u/aroymart · 3 pointsr/gamedev

ahh! 404!

But here's another link while this one is gone (I believe this is the correct one)

u/dm0x48 · 3 pointsr/Unity3D

For the basics of mathematics I usually suggest "Mathematics for Computer Graphics" by John Vince.

On physics, there are a number of specialised books. Nevertheless, if with "physics" you mean "movement", the third chapter of "Artificial Intelligence for Games" by Ian Millington is for you (beware, source code is provided in C++, not C#).

About shaders, there are a number of sources out there. From a didactical standpoint I like the following two blogs:

And another interesting source is also

If you prefer a book, a good primer can be "2D Shader Development: Foundations" by Francisco Tufro. Not the absolute best, but may give you a nice jumpstart in a limited number of pages (also available from the author's website).

Happy hacking.

u/Random · 3 pointsr/gamedev

The Art of Game Design - Jesse Schell is very very good.

Game AI (Millington and Funge new edition iirc) is very very good.

Some non-game-design books that are very useful for those doing game design:

Scott McLoud: Making Comics (the other two in the series are good but the section on plot, characterization, and development in this one is great)

Donald Norman: The Design of Everyday Things. (How design works and how people interact with technology and...)

Christopher Alexander et al A Pattern Language: Towns, Buildings, and Construction (Thinking about scale and design elements and modularity and...)

Kevin Lynch: The Image of the City (How do urban spaces work - essential if your game is set in a city - how do people actually navigate)

Polti: The 36 Dramatic Situations (old, quirky, examines how there are really only a few human plots)

Matt Frederick: 101 Things I Learned in Architecture School (how to think about and execute simple art, improve your design sense, ...)

u/howtogun · 3 pointsr/roguelikedev

Procedural Generation in Game Design is really good. I would read chapter 26 after reading Chapter 1 through. The order of the chapter should have really been changed.

Artificial Intelligence for Games
Easy python, easy to understand.

One other book that is really nice is Algorithms 4th edition if you know Java.

Not really programming books, however fighting fantasy books are really nice. Also, RPG books like D&D, Rolemaster and GURPs are good to study.

u/LyndonArmitage · 2 pointsr/gamedev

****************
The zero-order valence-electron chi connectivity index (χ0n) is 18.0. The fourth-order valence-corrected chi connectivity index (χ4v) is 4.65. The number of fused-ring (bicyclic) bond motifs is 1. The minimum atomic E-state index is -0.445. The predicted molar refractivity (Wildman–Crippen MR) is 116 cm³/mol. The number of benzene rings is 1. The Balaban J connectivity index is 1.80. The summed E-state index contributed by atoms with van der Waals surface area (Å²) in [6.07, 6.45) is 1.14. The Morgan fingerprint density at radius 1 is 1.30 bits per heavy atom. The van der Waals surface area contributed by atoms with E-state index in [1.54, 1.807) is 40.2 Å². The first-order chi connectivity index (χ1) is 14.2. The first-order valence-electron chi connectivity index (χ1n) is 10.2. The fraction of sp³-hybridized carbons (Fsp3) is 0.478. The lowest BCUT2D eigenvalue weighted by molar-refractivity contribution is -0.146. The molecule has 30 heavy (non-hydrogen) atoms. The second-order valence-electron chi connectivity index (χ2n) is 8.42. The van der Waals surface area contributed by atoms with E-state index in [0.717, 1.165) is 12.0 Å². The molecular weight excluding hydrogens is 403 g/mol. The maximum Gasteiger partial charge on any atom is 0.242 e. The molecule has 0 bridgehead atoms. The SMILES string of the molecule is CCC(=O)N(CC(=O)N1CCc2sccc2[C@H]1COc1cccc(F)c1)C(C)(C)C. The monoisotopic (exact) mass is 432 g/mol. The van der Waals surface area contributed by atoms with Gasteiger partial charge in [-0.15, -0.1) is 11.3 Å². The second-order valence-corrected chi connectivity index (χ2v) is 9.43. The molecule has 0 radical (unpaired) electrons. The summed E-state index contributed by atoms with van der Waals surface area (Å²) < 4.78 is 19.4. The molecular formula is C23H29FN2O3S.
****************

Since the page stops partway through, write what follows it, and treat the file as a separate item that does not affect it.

This book is also pretty good for all things game AI related.

u/Freddex · 2 pointsr/gameai

I can see how AI is a really neat goal!
However, I would do small steps. AI is more of a Computer Science problem than a programming problem, so you'll need a different set of skills to make useful AI.
I am normally a big advocate of the trial-and-error approach, but I don't think it's quite as feasible for learning AI/Machine Learning.

My advice:

  • Start with programming. There are countless approaches to programming and I'm sure /r/learnprogramming will be happy to help you pick one. It's a good place!

  • Go on with basic Computer Science. Trying to accomplish something in AI without the basics ready to hand is like digging a hole with a spoon. This is your spade. Udacity has a nice, interactive course:

  • You're getting good! If you're still into this, now you might have a good shot at AI. Again, Udacity has a cool course: This one is very general though. As for resources more specific to Game AI, there are some nice books, and here's one example:

    This might seem daunting to you, but I don't mean to demoralize you. It's quite a nice journey of the mind, so to say.

    So yeah, best of luck with your plans!
u/aboeing · 1 pointr/gamedev

This book isn't bad:

And here is another, I've never read it though:

You'll find heaps of Game AI info here:

u/hatu · 1 pointr/gamedesign

I really enjoyed that book too, but I would say it's basically only about two subjects: state machines and path-finding. It covers them really well but you might want to get another broader book too. Maybe after reading this one.
If you want a broader view - I found this book to be pretty great:

u/Ga1apagO · 1 pointr/gameai

> However, I would do small steps. AI is more of a Computer Science problem than a programming problem, so you'll need a different set of skills to make useful AI.

That is probably true and I think I will definitely heed your advice.

>Go on with basic Computer Science. Trying to accomplish something in AI without the basics ready to hand is like digging a hole with a spoon.

Is...... computer science an actually course or do you mean beginner friendly programming languages like python?

> [...] [...]

Thank you so much!

u/MerlinTheFail · 1 pointr/gamedev

When I was still working in C++ (also my beginner language for some years), before I switched to Java, I spent some time working through this book.

Granted, you're going down a difficult route by starting with C++, but it's doable after a couple of hard months of practice and coding projects. Work your way up to implementing algorithms by reading the requirements (and none of the code) and then you'll be good to try this book out.

As a former hobbyst, honestly, it's a lot of fun and very rewarding to work towards this goal :)

u/glial · 1 pointr/learnpython

They're not free but you might check out these two books.

u/4InchesOfHeaven · 1 pointr/gamedev